“Racialized newcomer women face significant challenges in entering the workforce,” Lalonde said during the announcement. “We are working to break down these barriers to ensure all immigrants can work in jobs that align with their skills and experience.”
The YWCA of Metro Vancouver will receive up to $1.1 million over two years, under the Racialized Newcomer Women Pilot, to support the Tech Connect program for newcomer women. The pilot supports 21 projects across Canada.
“This grant will enable our program to support more newcomer women to secure rewarding careers in the tech industry,” said Erin Seeley, CEO of the YWCA Metro Vancouver.
According to Ershad, despite recent reports of mass worker layoffs in the tech sector, tech workers are in high demand in Canada.
A recent Information and Communications Technology Council report estimated that the country’s employers would need to fill an additional 250,000 technology jobs by 2025.
Women make up almost half of Canada’s workforce but only 30% of its tech workforce and newcomer women in particular, like Solovyova, face specific barriers to entering the sector.
The Brookfield Institute for Innovation + Entrepreneurship (BII+E) at Toronto Metropolitan University said in a report that there are pay inequities amongst immigrants working in tech that did not exist before. In 2001, there was no observable pay gap between immigrant and non-immigrant tech workers, but from 2001 to 2016, a pay gap emerged, to an average of more than $5.70 per hour (in 2016 dollars).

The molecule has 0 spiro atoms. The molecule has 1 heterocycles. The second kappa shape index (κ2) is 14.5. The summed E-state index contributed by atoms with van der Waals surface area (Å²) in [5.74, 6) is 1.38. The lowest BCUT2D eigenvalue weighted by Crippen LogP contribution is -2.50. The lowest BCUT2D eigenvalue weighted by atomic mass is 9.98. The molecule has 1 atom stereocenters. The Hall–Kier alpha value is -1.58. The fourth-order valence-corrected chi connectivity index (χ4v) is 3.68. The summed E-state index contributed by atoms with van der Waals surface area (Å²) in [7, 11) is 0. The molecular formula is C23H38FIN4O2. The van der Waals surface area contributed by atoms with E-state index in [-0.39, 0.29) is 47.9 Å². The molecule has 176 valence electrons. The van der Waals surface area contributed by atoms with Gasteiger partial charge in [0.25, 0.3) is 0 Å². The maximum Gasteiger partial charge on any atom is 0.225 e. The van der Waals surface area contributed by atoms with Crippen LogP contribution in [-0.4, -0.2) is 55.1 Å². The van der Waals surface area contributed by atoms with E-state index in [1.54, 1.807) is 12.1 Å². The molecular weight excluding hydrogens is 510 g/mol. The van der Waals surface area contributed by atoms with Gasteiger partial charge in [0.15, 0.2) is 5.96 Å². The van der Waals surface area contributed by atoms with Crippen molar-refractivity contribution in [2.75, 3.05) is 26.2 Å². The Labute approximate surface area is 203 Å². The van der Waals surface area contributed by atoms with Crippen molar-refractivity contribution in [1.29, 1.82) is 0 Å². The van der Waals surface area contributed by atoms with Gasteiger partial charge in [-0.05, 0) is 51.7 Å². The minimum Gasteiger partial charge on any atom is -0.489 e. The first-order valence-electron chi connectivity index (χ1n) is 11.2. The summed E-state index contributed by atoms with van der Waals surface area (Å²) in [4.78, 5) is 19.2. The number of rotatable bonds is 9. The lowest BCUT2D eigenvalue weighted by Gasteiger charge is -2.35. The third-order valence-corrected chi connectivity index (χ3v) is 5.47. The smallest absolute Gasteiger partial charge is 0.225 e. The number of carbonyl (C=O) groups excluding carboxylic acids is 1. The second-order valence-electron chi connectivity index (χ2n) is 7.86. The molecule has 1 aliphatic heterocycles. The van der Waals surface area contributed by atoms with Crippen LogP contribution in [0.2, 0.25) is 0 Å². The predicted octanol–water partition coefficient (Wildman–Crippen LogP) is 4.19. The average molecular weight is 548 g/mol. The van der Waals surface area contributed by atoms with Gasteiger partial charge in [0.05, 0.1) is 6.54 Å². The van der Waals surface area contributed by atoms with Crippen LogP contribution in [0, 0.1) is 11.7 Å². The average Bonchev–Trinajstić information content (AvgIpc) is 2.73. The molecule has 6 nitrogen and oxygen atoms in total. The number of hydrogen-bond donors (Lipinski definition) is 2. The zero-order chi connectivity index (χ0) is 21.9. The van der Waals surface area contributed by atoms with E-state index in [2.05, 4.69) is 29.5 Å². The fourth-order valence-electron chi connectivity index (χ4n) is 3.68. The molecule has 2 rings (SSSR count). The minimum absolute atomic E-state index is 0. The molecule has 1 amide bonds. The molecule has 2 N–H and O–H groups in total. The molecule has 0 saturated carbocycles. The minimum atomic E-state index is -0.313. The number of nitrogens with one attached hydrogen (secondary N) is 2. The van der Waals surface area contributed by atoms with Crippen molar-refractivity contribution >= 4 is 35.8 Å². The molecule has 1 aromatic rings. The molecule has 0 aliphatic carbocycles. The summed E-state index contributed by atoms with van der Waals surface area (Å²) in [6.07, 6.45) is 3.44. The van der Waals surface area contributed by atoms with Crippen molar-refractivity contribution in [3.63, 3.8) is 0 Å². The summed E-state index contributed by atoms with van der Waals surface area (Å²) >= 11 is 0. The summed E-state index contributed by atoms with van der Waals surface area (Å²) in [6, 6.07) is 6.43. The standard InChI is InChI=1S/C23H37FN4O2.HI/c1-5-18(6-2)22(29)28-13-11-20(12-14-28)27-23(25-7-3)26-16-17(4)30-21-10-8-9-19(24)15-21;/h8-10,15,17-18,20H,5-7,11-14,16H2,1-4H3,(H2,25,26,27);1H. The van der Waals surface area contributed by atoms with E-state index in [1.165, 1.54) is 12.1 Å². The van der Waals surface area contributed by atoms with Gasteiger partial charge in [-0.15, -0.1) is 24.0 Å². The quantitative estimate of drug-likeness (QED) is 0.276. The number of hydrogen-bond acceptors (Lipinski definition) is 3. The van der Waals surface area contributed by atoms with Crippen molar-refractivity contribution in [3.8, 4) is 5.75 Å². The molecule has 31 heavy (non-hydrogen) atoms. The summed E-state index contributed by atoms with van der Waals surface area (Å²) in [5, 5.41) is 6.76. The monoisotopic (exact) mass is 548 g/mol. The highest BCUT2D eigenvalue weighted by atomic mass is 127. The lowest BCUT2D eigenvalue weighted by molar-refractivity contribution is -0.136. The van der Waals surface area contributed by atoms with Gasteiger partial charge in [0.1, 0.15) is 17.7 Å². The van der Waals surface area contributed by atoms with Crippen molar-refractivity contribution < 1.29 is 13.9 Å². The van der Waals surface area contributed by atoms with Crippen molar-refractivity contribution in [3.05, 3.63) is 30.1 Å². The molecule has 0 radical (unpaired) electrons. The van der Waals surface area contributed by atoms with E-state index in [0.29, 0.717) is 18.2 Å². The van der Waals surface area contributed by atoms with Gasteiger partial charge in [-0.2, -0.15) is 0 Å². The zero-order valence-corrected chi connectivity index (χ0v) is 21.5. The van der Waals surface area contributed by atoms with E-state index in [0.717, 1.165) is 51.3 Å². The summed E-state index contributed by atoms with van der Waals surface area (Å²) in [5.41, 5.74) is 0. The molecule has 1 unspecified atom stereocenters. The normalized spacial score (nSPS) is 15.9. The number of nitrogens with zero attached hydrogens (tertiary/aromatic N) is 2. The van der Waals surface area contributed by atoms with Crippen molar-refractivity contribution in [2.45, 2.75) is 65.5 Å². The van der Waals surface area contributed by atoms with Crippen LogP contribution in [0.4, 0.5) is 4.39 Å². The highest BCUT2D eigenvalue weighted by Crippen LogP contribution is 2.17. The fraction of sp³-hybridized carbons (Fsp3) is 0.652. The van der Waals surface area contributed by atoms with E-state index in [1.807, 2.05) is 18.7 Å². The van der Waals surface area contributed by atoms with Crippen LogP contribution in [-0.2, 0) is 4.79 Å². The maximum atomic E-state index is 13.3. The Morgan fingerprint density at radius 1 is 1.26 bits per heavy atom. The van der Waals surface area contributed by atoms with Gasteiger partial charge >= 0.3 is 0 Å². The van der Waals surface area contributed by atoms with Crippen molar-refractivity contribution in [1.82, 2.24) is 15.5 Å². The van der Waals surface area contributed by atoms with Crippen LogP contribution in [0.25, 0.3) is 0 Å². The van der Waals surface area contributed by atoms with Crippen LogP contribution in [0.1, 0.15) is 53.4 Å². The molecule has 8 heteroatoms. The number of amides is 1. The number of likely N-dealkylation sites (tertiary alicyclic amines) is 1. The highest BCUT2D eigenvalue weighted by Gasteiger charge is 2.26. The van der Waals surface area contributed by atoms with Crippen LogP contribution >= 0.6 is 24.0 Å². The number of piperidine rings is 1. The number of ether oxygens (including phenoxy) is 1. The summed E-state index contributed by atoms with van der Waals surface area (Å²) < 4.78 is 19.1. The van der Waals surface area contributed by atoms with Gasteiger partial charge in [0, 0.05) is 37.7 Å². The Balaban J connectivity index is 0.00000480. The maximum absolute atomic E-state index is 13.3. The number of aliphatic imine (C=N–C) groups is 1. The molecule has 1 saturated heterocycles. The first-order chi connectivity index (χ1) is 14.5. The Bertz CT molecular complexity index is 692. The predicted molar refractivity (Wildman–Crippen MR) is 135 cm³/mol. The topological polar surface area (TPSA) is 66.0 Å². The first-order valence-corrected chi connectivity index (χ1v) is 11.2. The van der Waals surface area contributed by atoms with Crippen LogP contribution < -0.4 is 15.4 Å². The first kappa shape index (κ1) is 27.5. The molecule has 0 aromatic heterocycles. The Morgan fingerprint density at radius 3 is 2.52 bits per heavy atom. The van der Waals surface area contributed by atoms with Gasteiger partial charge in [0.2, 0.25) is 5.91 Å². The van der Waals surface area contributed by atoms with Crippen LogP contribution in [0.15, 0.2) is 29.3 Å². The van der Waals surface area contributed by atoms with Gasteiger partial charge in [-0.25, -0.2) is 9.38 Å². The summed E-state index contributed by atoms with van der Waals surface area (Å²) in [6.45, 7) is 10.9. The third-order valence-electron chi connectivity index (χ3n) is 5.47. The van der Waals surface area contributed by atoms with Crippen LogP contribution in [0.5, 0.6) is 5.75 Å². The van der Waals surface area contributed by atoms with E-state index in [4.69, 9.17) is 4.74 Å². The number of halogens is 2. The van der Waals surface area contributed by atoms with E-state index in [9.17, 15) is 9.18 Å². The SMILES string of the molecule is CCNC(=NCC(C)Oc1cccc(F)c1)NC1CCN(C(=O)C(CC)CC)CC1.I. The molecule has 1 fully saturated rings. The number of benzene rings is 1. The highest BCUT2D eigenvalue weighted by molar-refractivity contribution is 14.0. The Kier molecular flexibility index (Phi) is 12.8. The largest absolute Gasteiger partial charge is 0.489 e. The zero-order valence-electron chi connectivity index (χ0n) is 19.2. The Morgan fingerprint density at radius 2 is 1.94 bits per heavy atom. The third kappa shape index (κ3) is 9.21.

Men were found to be four times more likely than women to work in a tech job, the report said.
“While Canada’s tech workforce is diverse, pay and participation in tech jobs are unequal across many demographic lines,” reads the report. “32.5 percent of tech workers are immigrants, 31.9 percent identify as a visible minority. However, only 20 percent are women and only 1.2 percent identify as Indigenous.”
With 82,000 people working in the industry, Vancouver has the third highest number of tech workers among major Canadian cities, after Toronto and Montreal.
Federal government data shows there are over 45,000 companies in the Canadian information and communication technology sector, and around 90%fall within the software and computer services industries.
A multiple-award winning journalist, Fabian Dawson is an internationally acclaimed author, filmmaker and media expert. His work over the last four decades spans the globe and he also serves as a consultant/strategic advisor to a variety of international companies. As deputy editor-in-chief of The Province, part of the Postmedia chain, Dawson led initiatives within a special publications group to provide directed content for a variety of organisations. He was named the 2019 recipient of the Bruce Hutchison Lifetime Achievement Award at Jack Webster Awards. Dawson has been invited by the governments of India, Malaysia, Taiwan, China, Hong Kong and the United States to act as a media observer/advisor on a variety of Asian-Canada issues. Dawson, now operates FD Media, which specializes in harnessing editorial assets to revenue generating opportunities.